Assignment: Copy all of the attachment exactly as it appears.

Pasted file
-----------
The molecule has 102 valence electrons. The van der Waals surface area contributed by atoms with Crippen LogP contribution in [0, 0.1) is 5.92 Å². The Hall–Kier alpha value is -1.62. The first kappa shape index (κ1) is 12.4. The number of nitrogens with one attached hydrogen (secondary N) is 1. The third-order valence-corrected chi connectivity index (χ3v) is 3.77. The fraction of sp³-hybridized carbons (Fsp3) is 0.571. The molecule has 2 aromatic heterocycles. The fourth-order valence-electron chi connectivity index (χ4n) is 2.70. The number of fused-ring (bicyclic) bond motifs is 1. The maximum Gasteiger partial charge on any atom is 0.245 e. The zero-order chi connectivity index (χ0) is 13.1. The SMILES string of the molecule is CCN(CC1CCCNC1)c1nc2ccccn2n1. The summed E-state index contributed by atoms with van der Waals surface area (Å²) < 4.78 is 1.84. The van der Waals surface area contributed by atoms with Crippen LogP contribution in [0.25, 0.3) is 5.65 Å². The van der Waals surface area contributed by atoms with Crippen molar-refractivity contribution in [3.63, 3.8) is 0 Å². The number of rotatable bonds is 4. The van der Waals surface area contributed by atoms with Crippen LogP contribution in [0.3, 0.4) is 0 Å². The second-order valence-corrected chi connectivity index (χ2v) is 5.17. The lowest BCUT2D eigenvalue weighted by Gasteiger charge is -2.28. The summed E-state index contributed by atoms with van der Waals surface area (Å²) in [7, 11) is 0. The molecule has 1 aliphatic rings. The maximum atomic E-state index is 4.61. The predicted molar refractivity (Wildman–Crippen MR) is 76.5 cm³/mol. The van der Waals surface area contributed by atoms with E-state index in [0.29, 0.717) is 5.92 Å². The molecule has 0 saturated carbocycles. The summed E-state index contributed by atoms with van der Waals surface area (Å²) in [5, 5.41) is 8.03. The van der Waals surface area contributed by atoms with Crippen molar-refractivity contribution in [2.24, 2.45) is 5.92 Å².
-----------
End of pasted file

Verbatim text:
The molecule has 102 valence electrons. The van der Waals surface area contributed by atoms with Crippen LogP contribution in [0, 0.1) is 5.92 Å². The Hall–Kier alpha value is -1.62. The first kappa shape index (κ1) is 12.4. The number of nitrogens with one attached hydrogen (secondary N) is 1. The third-order valence-corrected chi connectivity index (χ3v) is 3.77. The fraction of sp³-hybridized carbons (Fsp3) is 0.571. The molecule has 2 aromatic heterocycles. The fourth-order valence-electron chi connectivity index (χ4n) is 2.70. The number of fused-ring (bicyclic) bond motifs is 1. The maximum Gasteiger partial charge on any atom is 0.245 e. The zero-order chi connectivity index (χ0) is 13.1. The SMILES string of the molecule is CCN(CC1CCCNC1)c1nc2ccccn2n1. The summed E-state index contributed by atoms with van der Waals surface area (Å²) < 4.78 is 1.84. The van der Waals surface area contributed by atoms with Crippen LogP contribution in [0.25, 0.3) is 5.65 Å². The van der Waals surface area contributed by atoms with Crippen molar-refractivity contribution in [3.63, 3.8) is 0 Å². The number of rotatable bonds is 4. The van der Waals surface area contributed by atoms with Crippen LogP contribution in [0.3, 0.4) is 0 Å². The second-order valence-corrected chi connectivity index (χ2v) is 5.17. The lowest BCUT2D eigenvalue weighted by Gasteiger charge is -2.28. The summed E-state index contributed by atoms with van der Waals surface area (Å²) in [7, 11) is 0. The molecule has 1 aliphatic rings. The maximum atomic E-state index is 4.61. The predicted molar refractivity (Wildman–Crippen MR) is 76.5 cm³/mol. The van der Waals surface area contributed by atoms with E-state index in [0.29, 0.717) is 5.92 Å². The molecule has 0 saturated carbocycles. The summed E-state index contributed by atoms with van der Waals surface area (Å²) in [5, 5.41) is 8.03. The van der Waals surface area contributed by atoms with Crippen molar-refractivity contribution in [2.24, 2.45) is 5.92 Å².